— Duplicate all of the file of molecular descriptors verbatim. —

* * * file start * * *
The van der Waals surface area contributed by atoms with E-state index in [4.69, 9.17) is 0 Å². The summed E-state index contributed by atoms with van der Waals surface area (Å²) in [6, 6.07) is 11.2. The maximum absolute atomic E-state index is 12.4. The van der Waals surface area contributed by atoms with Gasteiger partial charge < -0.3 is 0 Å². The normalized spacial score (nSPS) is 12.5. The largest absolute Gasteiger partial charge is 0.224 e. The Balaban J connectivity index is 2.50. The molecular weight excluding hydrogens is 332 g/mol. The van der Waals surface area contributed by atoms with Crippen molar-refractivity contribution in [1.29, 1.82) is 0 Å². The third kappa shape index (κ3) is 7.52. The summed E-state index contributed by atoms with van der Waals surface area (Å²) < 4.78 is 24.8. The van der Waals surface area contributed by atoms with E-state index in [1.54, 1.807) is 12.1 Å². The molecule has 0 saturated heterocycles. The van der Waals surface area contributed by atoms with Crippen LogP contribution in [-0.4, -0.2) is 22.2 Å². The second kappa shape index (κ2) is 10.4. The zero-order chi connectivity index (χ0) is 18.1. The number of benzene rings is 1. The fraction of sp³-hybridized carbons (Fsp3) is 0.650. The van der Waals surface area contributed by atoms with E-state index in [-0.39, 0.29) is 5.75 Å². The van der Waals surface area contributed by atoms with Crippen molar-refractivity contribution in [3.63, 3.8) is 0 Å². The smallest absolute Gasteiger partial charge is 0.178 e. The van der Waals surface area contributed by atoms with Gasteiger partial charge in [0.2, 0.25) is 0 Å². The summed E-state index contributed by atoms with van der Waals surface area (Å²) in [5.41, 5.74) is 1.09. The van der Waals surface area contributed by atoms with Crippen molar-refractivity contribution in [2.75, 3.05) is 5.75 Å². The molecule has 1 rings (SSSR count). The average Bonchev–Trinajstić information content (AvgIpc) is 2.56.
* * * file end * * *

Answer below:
The van der Waals surface area contributed by atoms with E-state index in [4.69, 9.17) is 0 Å². The summed E-state index contributed by atoms with van der Waals surface area (Å²) in [6, 6.07) is 11.2. The maximum absolute atomic E-state index is 12.4. The van der Waals surface area contributed by atoms with Gasteiger partial charge < -0.3 is 0 Å². The normalized spacial score (nSPS) is 12.5. The largest absolute Gasteiger partial charge is 0.224 e. The Balaban J connectivity index is 2.50. The molecular weight excluding hydrogens is 332 g/mol. The van der Waals surface area contributed by atoms with Crippen molar-refractivity contribution in [1.29, 1.82) is 0 Å². The third kappa shape index (κ3) is 7.52. The summed E-state index contributed by atoms with van der Waals surface area (Å²) < 4.78 is 24.8. The van der Waals surface area contributed by atoms with E-state index in [1.54, 1.807) is 12.1 Å². The molecule has 0 saturated heterocycles. The van der Waals surface area contributed by atoms with Crippen LogP contribution in [-0.4, -0.2) is 22.2 Å². The second kappa shape index (κ2) is 10.4. The zero-order chi connectivity index (χ0) is 18.1. The number of benzene rings is 1. The fraction of sp³-hybridized carbons (Fsp3) is 0.650. The van der Waals surface area contributed by atoms with E-state index in [-0.39, 0.29) is 5.75 Å². The van der Waals surface area contributed by atoms with Crippen molar-refractivity contribution in [3.63, 3.8) is 0 Å². The smallest absolute Gasteiger partial charge is 0.178 e. The van der Waals surface area contributed by atoms with Gasteiger partial charge in [0.2, 0.25) is 0 Å². The summed E-state index contributed by atoms with van der Waals surface area (Å²) in [5.41, 5.74) is 1.09. The van der Waals surface area contributed by atoms with Crippen molar-refractivity contribution in [2.75, 3.05) is 5.75 Å². The molecule has 1 rings (SSSR count). The average Bonchev–Trinajstić information content (AvgIpc) is 2.56.